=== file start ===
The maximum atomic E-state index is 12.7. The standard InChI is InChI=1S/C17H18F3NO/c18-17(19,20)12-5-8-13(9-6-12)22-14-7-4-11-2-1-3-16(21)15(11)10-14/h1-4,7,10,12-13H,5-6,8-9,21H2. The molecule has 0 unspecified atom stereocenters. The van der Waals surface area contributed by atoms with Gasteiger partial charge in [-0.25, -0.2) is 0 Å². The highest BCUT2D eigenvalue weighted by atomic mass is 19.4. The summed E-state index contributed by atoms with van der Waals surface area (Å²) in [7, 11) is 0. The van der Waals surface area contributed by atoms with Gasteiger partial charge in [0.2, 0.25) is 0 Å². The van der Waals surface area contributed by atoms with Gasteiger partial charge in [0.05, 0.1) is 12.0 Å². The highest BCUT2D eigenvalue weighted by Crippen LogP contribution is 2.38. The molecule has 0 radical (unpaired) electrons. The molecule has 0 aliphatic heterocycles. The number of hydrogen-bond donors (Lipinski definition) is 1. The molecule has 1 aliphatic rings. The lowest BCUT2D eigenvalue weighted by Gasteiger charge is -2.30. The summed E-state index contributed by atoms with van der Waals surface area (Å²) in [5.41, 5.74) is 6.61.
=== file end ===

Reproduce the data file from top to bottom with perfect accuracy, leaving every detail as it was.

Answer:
The maximum atomic E-state index is 12.7. The standard InChI is InChI=1S/C17H18F3NO/c18-17(19,20)12-5-8-13(9-6-12)22-14-7-4-11-2-1-3-16(21)15(11)10-14/h1-4,7,10,12-13H,5-6,8-9,21H2. The molecule has 0 unspecified atom stereocenters. The van der Waals surface area contributed by atoms with Gasteiger partial charge in [-0.25, -0.2) is 0 Å². The highest BCUT2D eigenvalue weighted by atomic mass is 19.4. The summed E-state index contributed by atoms with van der Waals surface area (Å²) in [7, 11) is 0. The van der Waals surface area contributed by atoms with Gasteiger partial charge in [0.2, 0.25) is 0 Å². The van der Waals surface area contributed by atoms with Gasteiger partial charge in [0.05, 0.1) is 12.0 Å². The highest BCUT2D eigenvalue weighted by Crippen LogP contribution is 2.38. The molecule has 0 radical (unpaired) electrons. The molecule has 0 aliphatic heterocycles. The number of hydrogen-bond donors (Lipinski definition) is 1. The molecule has 1 aliphatic rings. The lowest BCUT2D eigenvalue weighted by Gasteiger charge is -2.30. The summed E-state index contributed by atoms with van der Waals surface area (Å²) in [5.41, 5.74) is 6.61.